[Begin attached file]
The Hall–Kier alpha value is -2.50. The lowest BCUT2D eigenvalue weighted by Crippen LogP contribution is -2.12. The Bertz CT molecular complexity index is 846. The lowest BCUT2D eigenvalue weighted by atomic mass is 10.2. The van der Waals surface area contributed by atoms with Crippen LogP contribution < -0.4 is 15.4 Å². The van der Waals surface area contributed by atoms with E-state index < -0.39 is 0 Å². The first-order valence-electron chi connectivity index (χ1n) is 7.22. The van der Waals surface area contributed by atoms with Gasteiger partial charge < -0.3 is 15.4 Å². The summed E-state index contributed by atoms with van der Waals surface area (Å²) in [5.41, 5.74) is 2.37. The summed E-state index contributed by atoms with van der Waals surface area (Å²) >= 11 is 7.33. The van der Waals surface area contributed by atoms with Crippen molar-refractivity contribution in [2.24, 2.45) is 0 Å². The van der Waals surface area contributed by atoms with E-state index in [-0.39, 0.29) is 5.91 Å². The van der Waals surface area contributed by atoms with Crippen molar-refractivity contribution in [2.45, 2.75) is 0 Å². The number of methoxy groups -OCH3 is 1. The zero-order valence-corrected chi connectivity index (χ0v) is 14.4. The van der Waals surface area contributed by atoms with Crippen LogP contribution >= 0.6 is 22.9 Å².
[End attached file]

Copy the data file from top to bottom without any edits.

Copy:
The Hall–Kier alpha value is -2.50. The lowest BCUT2D eigenvalue weighted by Crippen LogP contribution is -2.12. The Bertz CT molecular complexity index is 846. The lowest BCUT2D eigenvalue weighted by atomic mass is 10.2. The van der Waals surface area contributed by atoms with Crippen LogP contribution < -0.4 is 15.4 Å². The van der Waals surface area contributed by atoms with E-state index < -0.39 is 0 Å². The first-order valence-electron chi connectivity index (χ1n) is 7.22. The van der Waals surface area contributed by atoms with Gasteiger partial charge < -0.3 is 15.4 Å². The summed E-state index contributed by atoms with van der Waals surface area (Å²) in [5.41, 5.74) is 2.37. The summed E-state index contributed by atoms with van der Waals surface area (Å²) >= 11 is 7.33. The van der Waals surface area contributed by atoms with Crippen molar-refractivity contribution in [2.24, 2.45) is 0 Å². The van der Waals surface area contributed by atoms with E-state index in [-0.39, 0.29) is 5.91 Å². The van der Waals surface area contributed by atoms with Crippen molar-refractivity contribution in [2.45, 2.75) is 0 Å². The number of methoxy groups -OCH3 is 1. The zero-order valence-corrected chi connectivity index (χ0v) is 14.4. The van der Waals surface area contributed by atoms with Crippen LogP contribution >= 0.6 is 22.9 Å².